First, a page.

CRANBURY, N.J. (DTN) -- Oil futures with nearest delivery on the New York Mercantile Exchange ended lower for the fifth consecutive session, and settled near one-month lows while the spot-month Brent crude contract on the IntercontinentalExchange settled near a three-week low, with oil futures moving lower despite supportive data and a weaker U.S. dollar.
The U.S. dollar index tumbled following the 2:00 p.m. EDT news release from the Federal Reserve indicating no change in the federals fund rate, with the sell-off in the greenback occurring despite widespread expectations that the central bank would hold the rate unchanged.
The dollar's sell-off took place during market-on-close trade for oil futures, and despite a weaker dollar typically boosting domestic crude values, oil futures added to losses.
NYMEX July West Texas Intermediate futures settled down 48cts at $48.01, holding above support at $47.26 with a $47.55 low traded early in the session. ICE August Brent settled down 86cts at $48.97 bbl and above a $48.67 low, with support marked at $47.58.
NYMEX July ULSD futures settled down 2.42cts at $1.4778 gallon, holding above support at $1.4662 with a $1.4689 low. NYMEX July RBOB futures ended down 1.99cts at $1.5014 gallon, with the settlement the lowest in more than a month, while holding above $1.4484 support with a $1.4738 low.
The subsequent news release following the two-day Federal Open Market Committee meeting indicated bank officials observed a pick-up in U.S. economic activity since they last met in April, while the improvement in the labor market slowed. This follows May's dismal employment report released earlier this month that was widely viewed to have forced the Fed to leave interest rates unchanged this week.
Comments in the news release emphasized the central bank's focus on data in making its decision on the federal funds rate, and also indicated the Fed's concern over global issues.
"This assessment will take into account a wide range of information, including measures of labor market conditions, indicators of inflation pressures and inflation expectations, and readings on financial and international developments," read the news release.
While not mentioning the topic in its release, some in the market have suggested the Fed would hold the line on increasing the federal funds rate ahead of Britain's June 23 referendum on European Union membership. A few weeks ago, many in the market were speculating that the Fed would hike the federal funds rate this week, and that Britain would stay in the EU. Since then exiting the bloc has gained momentum, with an exit by Britain seen slowing the European economy in the short- and medium-term.
The lower close also follows supportive supply data released midmorning by the Energy Information Administration, which reported a fourth straight draw from U.S. commercial crude oil inventory, a decline in domestic crude production, a larger-than-expected decrease in gasoline inventory, and higher demand for oil products for the week ended June 10.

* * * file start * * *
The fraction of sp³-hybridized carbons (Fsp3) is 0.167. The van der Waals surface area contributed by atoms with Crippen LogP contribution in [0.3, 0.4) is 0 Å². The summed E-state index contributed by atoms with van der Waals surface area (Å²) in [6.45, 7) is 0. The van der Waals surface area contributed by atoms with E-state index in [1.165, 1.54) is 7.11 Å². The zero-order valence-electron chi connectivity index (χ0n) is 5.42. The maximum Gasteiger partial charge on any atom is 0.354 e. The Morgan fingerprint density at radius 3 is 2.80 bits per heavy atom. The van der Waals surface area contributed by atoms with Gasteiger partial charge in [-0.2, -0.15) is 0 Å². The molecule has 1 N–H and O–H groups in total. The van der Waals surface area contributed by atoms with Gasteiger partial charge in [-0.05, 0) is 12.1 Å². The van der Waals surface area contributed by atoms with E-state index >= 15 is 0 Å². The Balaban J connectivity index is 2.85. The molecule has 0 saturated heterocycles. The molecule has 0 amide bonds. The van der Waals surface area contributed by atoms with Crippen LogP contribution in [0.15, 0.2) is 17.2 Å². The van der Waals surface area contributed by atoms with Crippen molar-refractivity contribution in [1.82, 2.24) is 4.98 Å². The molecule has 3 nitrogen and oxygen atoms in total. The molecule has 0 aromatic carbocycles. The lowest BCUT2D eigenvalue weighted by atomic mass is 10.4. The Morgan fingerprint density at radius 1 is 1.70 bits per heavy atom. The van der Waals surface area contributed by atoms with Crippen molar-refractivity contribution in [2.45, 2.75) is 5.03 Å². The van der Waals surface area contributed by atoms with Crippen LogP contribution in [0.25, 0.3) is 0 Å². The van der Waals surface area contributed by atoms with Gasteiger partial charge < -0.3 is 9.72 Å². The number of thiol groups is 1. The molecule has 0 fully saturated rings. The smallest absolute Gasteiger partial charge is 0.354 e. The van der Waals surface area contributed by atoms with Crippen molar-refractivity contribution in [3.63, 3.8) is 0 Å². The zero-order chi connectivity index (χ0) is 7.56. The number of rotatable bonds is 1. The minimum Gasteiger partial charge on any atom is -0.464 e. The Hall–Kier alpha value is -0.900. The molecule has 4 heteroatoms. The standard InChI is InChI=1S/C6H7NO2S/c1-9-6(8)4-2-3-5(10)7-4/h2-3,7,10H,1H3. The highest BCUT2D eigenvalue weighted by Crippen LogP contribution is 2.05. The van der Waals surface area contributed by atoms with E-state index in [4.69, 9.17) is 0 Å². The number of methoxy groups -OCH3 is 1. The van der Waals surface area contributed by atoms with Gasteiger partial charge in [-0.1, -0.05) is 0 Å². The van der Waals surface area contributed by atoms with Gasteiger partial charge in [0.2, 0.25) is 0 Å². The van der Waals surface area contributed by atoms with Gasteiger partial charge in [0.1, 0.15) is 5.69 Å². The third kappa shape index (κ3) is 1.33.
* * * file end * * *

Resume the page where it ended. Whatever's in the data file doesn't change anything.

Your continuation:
The 900,000 bbl draw in commercial crude oil inventory was below expectations for a 2.25 million bbl decline, but supportive versus a 1.2 million bbl build reported by the American Petroleum Institute late Tuesday. EIA also reported a supportive 29,000 bpd decline in U.S. crude production to 8.716 million bpd, the lowest output rate since September 2014.
The data was bullish for gasoline, with a 2.6 million bbl decline in supply contrasting with an API reported 2.3 million bbl build, and more than a market estimated 500,000 bbl draw. EIA also reported a 194,000 bpd increase in implied gasoline demand to 9.762 million bpd.
EIA statistics were bearish for ULSD futures, although an 800,000 bbl build in distillate fuel inventory was well below a 3.7 million bbl increase reported late Tuesday by the API, while the market had anticipated a modest 250,000 bbl draw. Implied demand for distillate fuel increased 240,000 bbl to 3.817 million bpd for the week reviewed.
Today's lower close also follows a bullish short-term outlook released Tuesday by the International Energy Agency that sees the global market in balance late this year on stronger-than-expected demand, unplanned supply disruptions, and sharply lower oil production from producers that are not part of the Organization of the Petroleum Exporting Countries. IEA did note that high inventory levels would cap the upside in oil prices.
Brian L. Milne can be reached at firstname.lastname@example.org
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